(a) The right to obtain and hold employment without discrimination;
(b) The right to the full enjoyment of any of the accommodations, advantages, facilities, or privileges of any place of public resort, accommodation, assemblage, or amusement;
(c) The right to engage in real estate transactions without discrimination, including discrimination against families with children;
(d) The right to engage in credit transactions without discrimination;
(e) The right to engage in insurance transactions or transactions with health maintenance organizations without discrimination: PROVIDED, That a practice which is not unlawful under RCW 48.30.300, 48.44.220, or 48.46.370 does not constitute an unfair practice for the purposes of this subparagraph;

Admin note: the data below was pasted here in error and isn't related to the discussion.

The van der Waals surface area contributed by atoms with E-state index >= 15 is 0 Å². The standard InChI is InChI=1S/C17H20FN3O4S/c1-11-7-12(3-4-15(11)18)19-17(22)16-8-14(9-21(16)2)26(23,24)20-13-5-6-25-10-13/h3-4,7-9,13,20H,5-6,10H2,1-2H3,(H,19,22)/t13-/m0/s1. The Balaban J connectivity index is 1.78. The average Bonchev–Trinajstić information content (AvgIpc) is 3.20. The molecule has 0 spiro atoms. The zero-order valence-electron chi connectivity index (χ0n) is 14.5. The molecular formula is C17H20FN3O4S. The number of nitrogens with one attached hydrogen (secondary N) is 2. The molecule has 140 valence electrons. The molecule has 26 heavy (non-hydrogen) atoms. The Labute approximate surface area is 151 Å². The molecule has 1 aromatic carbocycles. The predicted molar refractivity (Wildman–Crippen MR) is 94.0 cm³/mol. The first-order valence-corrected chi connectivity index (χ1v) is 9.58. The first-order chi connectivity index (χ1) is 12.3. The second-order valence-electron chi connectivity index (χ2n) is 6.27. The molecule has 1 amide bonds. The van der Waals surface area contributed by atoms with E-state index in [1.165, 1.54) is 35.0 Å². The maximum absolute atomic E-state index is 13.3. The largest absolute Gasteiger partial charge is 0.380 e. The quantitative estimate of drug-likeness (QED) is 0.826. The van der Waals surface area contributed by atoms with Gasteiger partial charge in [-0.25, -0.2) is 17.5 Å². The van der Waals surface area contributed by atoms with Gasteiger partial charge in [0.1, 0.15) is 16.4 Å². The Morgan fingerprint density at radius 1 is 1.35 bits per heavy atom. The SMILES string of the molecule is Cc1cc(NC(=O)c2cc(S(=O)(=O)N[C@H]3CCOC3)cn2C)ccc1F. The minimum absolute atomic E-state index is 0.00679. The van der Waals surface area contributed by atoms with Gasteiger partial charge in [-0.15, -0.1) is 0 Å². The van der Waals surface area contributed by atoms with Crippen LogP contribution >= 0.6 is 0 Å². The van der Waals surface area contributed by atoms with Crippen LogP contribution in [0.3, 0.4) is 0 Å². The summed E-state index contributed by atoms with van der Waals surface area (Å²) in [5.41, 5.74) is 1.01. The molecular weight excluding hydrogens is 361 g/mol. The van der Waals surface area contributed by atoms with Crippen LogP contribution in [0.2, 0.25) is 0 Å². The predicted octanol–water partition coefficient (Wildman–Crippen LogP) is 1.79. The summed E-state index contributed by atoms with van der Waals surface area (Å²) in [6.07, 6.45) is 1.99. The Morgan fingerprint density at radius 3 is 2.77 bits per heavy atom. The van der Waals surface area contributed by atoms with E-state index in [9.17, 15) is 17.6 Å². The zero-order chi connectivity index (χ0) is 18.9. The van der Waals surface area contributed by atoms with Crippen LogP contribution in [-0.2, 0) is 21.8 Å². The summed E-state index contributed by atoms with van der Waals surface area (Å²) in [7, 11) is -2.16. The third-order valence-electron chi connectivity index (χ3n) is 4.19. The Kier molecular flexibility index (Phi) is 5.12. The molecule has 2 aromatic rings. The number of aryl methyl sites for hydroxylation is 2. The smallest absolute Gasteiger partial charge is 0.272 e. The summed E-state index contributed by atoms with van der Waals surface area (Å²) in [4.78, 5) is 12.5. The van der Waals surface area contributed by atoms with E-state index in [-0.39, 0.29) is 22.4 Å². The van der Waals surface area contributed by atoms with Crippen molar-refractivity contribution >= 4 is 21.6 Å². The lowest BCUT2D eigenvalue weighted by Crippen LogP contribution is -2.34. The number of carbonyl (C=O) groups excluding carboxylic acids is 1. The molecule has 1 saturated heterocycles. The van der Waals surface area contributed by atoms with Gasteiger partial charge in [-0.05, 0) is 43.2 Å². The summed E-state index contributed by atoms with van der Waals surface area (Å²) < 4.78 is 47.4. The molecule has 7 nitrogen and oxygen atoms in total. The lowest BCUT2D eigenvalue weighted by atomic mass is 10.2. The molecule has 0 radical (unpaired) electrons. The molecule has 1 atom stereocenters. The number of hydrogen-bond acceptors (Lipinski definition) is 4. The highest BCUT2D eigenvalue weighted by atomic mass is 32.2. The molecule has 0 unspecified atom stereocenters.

(f) The right to engage in commerce free from any discriminatory boycotts or blacklists. Discriminatory boycotts or blacklists for purposes of this section shall be defined as the formation or execution of any express or implied agreement, understanding, policy or contractual arrangement for economic benefit between any persons which is not specifically authorized by the laws of the United States and which is required or imposed, either directly or indirectly, overtly or covertly, by a foreign government or foreign person in order to restrict, condition, prohibit, or interfere with or in order to exclude any person or persons from any business relationship on the basis of race, color, creed, religion, sex, honorably discharged veteran or military status, sexual orientation, the presence of any sensory, mental, or physical disability, or the use of a trained dog guide or service animal by a person with a disability, or national origin or lawful business relationship: PROVIDED HOWEVER, That nothing herein contained shall prohibit the use of boycotts as authorized by law pertaining to labor disputes and unfair labor practices; and